Look At It This Way - October 10. 2014

GROUNDED Airport trolleys at Blackpool removed

GROUNDED Airport trolleys at Blackpool removed

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I’m thinking of seeking asylum in another town. One where they don’t wave goodbye to an historic airport with one hand and “prudentially” borrow £11.3m with the other ... for a new hotel in a resort with its share of good hotels, not-so-good hotels, budget hotels, downright bad hotels, and others fallen on harder times and taking in other town’s excesses and journalists wanting a quick hit on hotels from hell.

I’m also thinking of joining one of those knitting nannas groups. Mine would sit in front of a nice non-shale gas-fuelled fire and crochet black armbands to wear in memory of our airport.

Sadly, all the rhetoric of recent days has proved as empty as the air space is likely to be.

While talks to “save” the airport were still on, the aviation fuel supply was choked off – leaving planes still using the facility having to go elsewhere to refuel until someone did the decent thing and filled up anew. There’s nothing more certain to spell out the message to airlines. “Manchester Airport 58 miles. John Lennon Airport 64m.”

I’m rather surprised one of our more controversial pilots hasn’t taken to the skies with a creative banner, blasting those involved.

To add insult to injury, the low loaders arrived to cart the baggage carriers off the very day “talks with potential new owners” were said to be going on late into the afternoon – ahead of the airport death knell sounding at just before 7pm.

Imagine working there, hoping against hope that a new deal could be struck, and watching that happen.

How thoroughly demoralising for those 100 workers. It was depressing enough for me to arrive at a winter holiday resort only to see hotel staff packing sunchairs away and putting a cover over the heated swimming pool.

But at least we flew from and to Blackpool. And we didn’t have to stop to refuel like some long-haul Hercules or worry whether we would be wheeling our own cases back to what was left of the terminal and watching the tumbleweed blow past in the car parks. Or catching a bus back from Manchester.

A few weeks ago, I attended the Labour Party Conference and asked why the national assembly couldn’t, or wouldn’t, return to Blackpool. I was told the town needed a large hotel close to the conference base – such as Manchester’s Midland.Blackpool’s bought our conference centre, the Winter Gardens. Now it wants to build a four star hotel to lease to operators in the £220m Central Business District (Talbot Gateway of old) to facilitate conference delegates and corporate visitors.

Ideally arriving by train, because there’s no real bus station to speak of, and the airport will be closed.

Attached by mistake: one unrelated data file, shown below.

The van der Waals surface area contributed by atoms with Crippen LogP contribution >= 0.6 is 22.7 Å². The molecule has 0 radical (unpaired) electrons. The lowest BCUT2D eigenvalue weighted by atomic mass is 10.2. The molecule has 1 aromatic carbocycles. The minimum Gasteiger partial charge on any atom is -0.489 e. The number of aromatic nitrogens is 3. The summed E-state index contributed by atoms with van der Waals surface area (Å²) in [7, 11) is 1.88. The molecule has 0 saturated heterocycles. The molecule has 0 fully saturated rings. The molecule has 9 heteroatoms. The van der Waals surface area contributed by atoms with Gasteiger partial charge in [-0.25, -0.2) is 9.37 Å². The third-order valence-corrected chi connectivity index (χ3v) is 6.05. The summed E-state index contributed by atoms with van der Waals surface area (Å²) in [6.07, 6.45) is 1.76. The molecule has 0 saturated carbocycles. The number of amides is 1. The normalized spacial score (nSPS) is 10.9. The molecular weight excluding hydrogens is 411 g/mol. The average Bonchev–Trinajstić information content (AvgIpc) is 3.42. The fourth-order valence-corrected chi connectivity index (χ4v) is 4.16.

And if that’s a bit tiring on their tootsies we’re spending £4.7m to link Blackpool North station to North Pier – by tram.

The theory is ... if we build it, others will rent it. Blue sky thinking is all very well – but this reminds me of Dumbo. I’d rather see red Jet2 aircraft flying above than white elephants below.

And, in what is definitely my last word on the subject, if there’s “prudential borrowing” to be done would it not be more, well, prudential to leave it until the future of The Site Formerly Known As Blackpool International Airport is resolved?

Just how far would an £11.3m investment go there? For the record, it cost Balfour Beatty £14m to buy the airport six years ago.

Good teachers provide a lifetime of inspiration

Kathleen Holmes. Barry Brigden. Charles Stockton. Richard Gillingham.

We never forget our school days. And we never forget the good teachers. The above worked at Montgomery High School, Bispham, when I was there in the ’60s and early ’70s.

They picked me up as an 11-plus failure, a kid who hadn’t been able to read until two years earlier, and laid the world out before me. They gave me skills I use to this day. They inspired me to read, then write – and then read some more. To this day, I am never without a book at my side.

They supported me – and my brothers –through the protracted process of our dad’s final illness and our first steps to further education.

They were there for me then – and now. I carry them in my heart.

And I don’t doubt for a moment that Monty still has great, inspirational teachers – who will be remembered for all the right reasons in years to come.

I wonder if we could say that of the Ofsted inspector who penned the latest damning report, which must have demoralised teachers and pupils alike?

By far the best comment on the issue came online – earlier this year – from a girl called Naomi who claimed to be a pupil there. She could spell too. Read it for yourself...